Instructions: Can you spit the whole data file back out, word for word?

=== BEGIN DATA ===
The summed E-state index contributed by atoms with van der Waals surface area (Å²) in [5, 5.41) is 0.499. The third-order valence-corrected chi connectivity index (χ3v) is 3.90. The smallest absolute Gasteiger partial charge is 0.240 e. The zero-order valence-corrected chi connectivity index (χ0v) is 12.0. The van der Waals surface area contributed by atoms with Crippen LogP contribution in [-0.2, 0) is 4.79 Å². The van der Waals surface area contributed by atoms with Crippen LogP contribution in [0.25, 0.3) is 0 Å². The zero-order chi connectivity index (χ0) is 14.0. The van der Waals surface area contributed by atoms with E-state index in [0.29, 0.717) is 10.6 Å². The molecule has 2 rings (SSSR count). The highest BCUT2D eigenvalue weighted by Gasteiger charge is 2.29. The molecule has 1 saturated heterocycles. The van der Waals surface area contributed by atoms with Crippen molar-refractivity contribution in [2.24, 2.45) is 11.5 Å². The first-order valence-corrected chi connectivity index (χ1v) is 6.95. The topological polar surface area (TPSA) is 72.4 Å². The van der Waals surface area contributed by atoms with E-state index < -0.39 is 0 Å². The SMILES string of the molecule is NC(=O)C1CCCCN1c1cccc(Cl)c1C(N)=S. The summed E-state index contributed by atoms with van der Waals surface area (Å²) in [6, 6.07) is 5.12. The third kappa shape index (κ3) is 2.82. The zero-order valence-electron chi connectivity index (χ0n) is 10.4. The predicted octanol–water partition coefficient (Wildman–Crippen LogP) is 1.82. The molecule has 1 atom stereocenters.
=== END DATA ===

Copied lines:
The summed E-state index contributed by atoms with van der Waals surface area (Å²) in [5, 5.41) is 0.499. The third-order valence-corrected chi connectivity index (χ3v) is 3.90. The smallest absolute Gasteiger partial charge is 0.240 e. The zero-order valence-corrected chi connectivity index (χ0v) is 12.0. The van der Waals surface area contributed by atoms with Crippen LogP contribution in [-0.2, 0) is 4.79 Å². The van der Waals surface area contributed by atoms with Crippen LogP contribution in [0.25, 0.3) is 0 Å². The zero-order chi connectivity index (χ0) is 14.0. The van der Waals surface area contributed by atoms with E-state index in [0.29, 0.717) is 10.6 Å². The molecule has 2 rings (SSSR count). The highest BCUT2D eigenvalue weighted by Gasteiger charge is 2.29. The molecule has 1 saturated heterocycles. The van der Waals surface area contributed by atoms with Crippen molar-refractivity contribution in [2.24, 2.45) is 11.5 Å². The first-order valence-corrected chi connectivity index (χ1v) is 6.95. The topological polar surface area (TPSA) is 72.4 Å². The van der Waals surface area contributed by atoms with E-state index < -0.39 is 0 Å². The SMILES string of the molecule is NC(=O)C1CCCCN1c1cccc(Cl)c1C(N)=S. The summed E-state index contributed by atoms with van der Waals surface area (Å²) in [6, 6.07) is 5.12. The third kappa shape index (κ3) is 2.82. The zero-order valence-electron chi connectivity index (χ0n) is 10.4. The predicted octanol–water partition coefficient (Wildman–Crippen LogP) is 1.82. The molecule has 1 atom stereocenters.